- The three-way toggle switch selects the blend type. You can Sum the signals from the two decks, Invert the phase of the lag deck relative to the reference deck, or Bounce. What's Bounce? It takes the signal from the right channel of the Lag Deck and phase-inverts it, then sends it to the input of the left channel for a ping-pong type stereo echo. When running the pedal in mono, it creates a double-repeat echo.
- In typical Strymon fashion all the knobs (except for the toggle switch) have secondary functions, such as High and Low Trim controls for subtle high and low frequency adjustments, a variable +/-3dB boost / cut level control for the Doubletracker effect, Auto-Flange Time adjustment control to set the Auto-Flange sweep time and a Wide Stereo mode for routing the Reference Deck's signal to the left output and the Lag Deck's signal out of the right output. In this mode the blend knob acts as a pan control and sets the relative levels of the two decks and their corresponding outputs.
- To activate the secondary knob functions you press and hold the two footswitches down simultaneously and then make the secondary knob adjustments. Once you release the two footswitches the normal knob behavior and control returns.
- What's auto-flange? In another neat and thoughtful touch Strymon programmed the pedal so that when you press and hold the Doubletracker Bypass footswitch, it engages an auto-flange feature that gives whatever is playing through the pedal that classic "jet plane" / through-zero flange sound. Once you remove your foot from the switch it smoothly transitions back to the settings you have dialed up.
- Want to use Deco with your DAW and studio recordings? It can handle line level signals of up to +8dBu, and a user-selectable "studio mode" adjusts the Saturation knob's range to better suit hotter line level signals.
- To really nail some of the more heavily-produced classic 1960s era album effects live you may find yourself wishing for two Decos; one for saturation and doubling or echo, and a second for effects like chorus or flanging. Adding a Favorite footswitch can help by allowing you to save a preset for instant recall, but you're still limited to only saturation plus one other effect at once.
- The doubling and echo capabilities are excellent, but will not be a suitable substitute for a dedicated delay pedal for most players.
- If you want to use the stereo input, you'll need to remember to pick up a dual 1/4" TS to 1/4" TRS cable or adapter.
- It can be easy to be tempted to over-do it with the tape saturation since it sounds so good when cranked up, but it can impart much more grit than most tape decks unless they're intentionally being heavily overdriven. If you're going for authenticity, go easy and keep the knob at noon or lower. As an effect of course, anything goes - and it's cool that Strymon gives you enough range on the Saturation control that you can do both gentle tape coloration or heavy distortion.
- There is no way to control the amount of tape compression and the saturation independently. While the two are directly related and correlated when generated by a tape deck, it would be nice to be able to adjust the amount of dirt and compression independently.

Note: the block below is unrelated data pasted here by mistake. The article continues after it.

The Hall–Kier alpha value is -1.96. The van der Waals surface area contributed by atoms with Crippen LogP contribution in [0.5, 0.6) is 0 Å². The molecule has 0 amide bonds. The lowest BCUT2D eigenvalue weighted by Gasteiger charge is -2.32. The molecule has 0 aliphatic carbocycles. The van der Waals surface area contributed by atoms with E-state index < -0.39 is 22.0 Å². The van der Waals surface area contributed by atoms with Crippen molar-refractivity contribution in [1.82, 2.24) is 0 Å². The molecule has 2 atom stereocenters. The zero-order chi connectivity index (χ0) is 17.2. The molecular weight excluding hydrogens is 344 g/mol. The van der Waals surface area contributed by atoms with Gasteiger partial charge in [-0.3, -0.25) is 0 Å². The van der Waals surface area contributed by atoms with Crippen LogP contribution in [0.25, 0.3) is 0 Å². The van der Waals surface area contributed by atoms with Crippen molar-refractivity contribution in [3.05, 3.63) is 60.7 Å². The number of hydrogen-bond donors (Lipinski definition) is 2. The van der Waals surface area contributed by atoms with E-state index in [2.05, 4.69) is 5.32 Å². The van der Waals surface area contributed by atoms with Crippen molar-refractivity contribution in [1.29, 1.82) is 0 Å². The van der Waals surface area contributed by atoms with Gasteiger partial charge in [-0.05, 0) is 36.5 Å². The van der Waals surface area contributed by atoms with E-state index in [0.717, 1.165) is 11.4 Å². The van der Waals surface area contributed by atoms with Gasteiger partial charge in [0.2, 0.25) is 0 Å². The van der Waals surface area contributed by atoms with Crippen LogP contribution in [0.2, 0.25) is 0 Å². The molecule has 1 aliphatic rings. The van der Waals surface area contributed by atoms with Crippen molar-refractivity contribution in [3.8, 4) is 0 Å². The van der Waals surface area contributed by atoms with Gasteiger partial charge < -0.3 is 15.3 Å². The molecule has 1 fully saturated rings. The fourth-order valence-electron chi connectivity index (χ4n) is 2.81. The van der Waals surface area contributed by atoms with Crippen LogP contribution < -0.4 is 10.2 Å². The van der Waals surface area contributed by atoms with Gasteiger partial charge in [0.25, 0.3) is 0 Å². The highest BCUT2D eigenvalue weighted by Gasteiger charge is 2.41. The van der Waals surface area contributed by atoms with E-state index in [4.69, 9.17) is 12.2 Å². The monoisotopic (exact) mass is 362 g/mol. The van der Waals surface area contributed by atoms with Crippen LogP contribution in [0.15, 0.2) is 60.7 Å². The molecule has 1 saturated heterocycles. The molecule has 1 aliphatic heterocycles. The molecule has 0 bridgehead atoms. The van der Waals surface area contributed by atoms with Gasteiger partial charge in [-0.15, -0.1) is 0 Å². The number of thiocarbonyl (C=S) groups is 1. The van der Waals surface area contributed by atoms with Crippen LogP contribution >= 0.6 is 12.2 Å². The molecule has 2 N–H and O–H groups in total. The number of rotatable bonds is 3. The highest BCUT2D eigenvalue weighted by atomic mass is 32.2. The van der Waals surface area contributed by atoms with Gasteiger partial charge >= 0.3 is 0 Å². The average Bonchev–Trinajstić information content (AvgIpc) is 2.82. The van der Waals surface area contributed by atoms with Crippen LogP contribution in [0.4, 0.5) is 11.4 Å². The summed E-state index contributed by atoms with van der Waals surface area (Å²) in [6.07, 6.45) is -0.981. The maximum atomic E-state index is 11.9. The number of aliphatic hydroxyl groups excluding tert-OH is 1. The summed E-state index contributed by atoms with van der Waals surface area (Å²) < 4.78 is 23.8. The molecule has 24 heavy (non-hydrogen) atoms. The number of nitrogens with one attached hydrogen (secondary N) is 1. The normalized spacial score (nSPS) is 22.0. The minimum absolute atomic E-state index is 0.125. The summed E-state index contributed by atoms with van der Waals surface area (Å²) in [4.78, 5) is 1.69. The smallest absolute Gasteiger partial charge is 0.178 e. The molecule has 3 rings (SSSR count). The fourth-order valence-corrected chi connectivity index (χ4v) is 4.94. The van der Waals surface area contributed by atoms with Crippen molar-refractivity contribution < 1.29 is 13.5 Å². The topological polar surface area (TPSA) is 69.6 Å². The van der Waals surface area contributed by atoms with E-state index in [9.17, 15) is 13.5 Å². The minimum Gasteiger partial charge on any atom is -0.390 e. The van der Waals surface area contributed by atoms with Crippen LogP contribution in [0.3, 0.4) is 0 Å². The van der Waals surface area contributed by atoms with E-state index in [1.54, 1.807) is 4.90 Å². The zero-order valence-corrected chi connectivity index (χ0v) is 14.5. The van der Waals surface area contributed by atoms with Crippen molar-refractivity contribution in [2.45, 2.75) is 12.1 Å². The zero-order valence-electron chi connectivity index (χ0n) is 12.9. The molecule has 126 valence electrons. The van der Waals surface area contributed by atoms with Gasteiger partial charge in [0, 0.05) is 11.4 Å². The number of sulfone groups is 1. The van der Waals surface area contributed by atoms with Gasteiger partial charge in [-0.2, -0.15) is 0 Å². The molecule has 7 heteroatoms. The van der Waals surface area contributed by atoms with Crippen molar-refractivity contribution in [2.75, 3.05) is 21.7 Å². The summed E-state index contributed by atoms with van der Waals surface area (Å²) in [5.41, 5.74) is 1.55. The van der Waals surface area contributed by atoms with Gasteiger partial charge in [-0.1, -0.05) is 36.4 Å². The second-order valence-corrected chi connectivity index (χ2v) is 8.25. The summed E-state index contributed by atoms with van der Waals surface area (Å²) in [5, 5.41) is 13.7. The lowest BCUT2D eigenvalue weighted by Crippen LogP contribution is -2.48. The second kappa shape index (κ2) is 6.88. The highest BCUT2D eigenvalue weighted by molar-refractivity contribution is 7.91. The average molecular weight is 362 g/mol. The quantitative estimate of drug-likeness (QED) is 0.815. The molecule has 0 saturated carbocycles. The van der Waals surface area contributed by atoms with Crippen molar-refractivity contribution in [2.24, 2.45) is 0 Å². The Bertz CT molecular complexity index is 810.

- While it can be used with line level signals, hotter line level signals can drive the Deco into distortion, even in Studio mode.
If you crave authentic sounding vintage tape-based effects, there's really nothing else out there that will give them to you quite like the Strymon Deco, at least not without resorting to using two big, bulky and temperamental tape decks. However, this pedal is not exactly inexpensive, and is somewhat speciality and niche in nature, and some players may prefer to use dedicated flanger, chorus, delay and overdrive pedals instead. While you could probably get one of each for not too much more than what the Deco costs if you stick to ultra-budget models, and although they may provide more simultaneous effects, don't mislead yourself into thinking that those pedals will nail what Deco does. They may be able to do some of what it can do, but there aren't many pedals on the market today - at any price point - that sound this convincing on hard to replicate tape-based effects like true through-zero flanging and ADT simulation. Toss in the cool tape saturation simulation and you have even more of the magic a good tape deck can impart, and all in a compact pedal that can easily fit on your pedalboard. While it may not be ideal for everyone, fans of hard to replicate vintage tape-based sounds will find this pedal to be indispensable.
Strymon Deco Tape Saturation and Doubletracker ($299.00 "street")
Strymon's product web page
Shop for Strymon Deco at Sweetwater
Phil O'Keefe is a multi-instrumentalist, recording engineer / producer and the Senior Editor of Harmony Central. He has engineered, produced and performed on countless recording sessions in a diverse range of styles, with artists such as Alien Ant Farm, Jules Day, Voodoo Glow Skulls, John McGill, Michael Knott and Alexa's Wish. He is a former featured monthly columnist for EQ magazine, and his articles and product reviews have also appeared in Keyboard, Electronic Musician and Guitar Player magazines.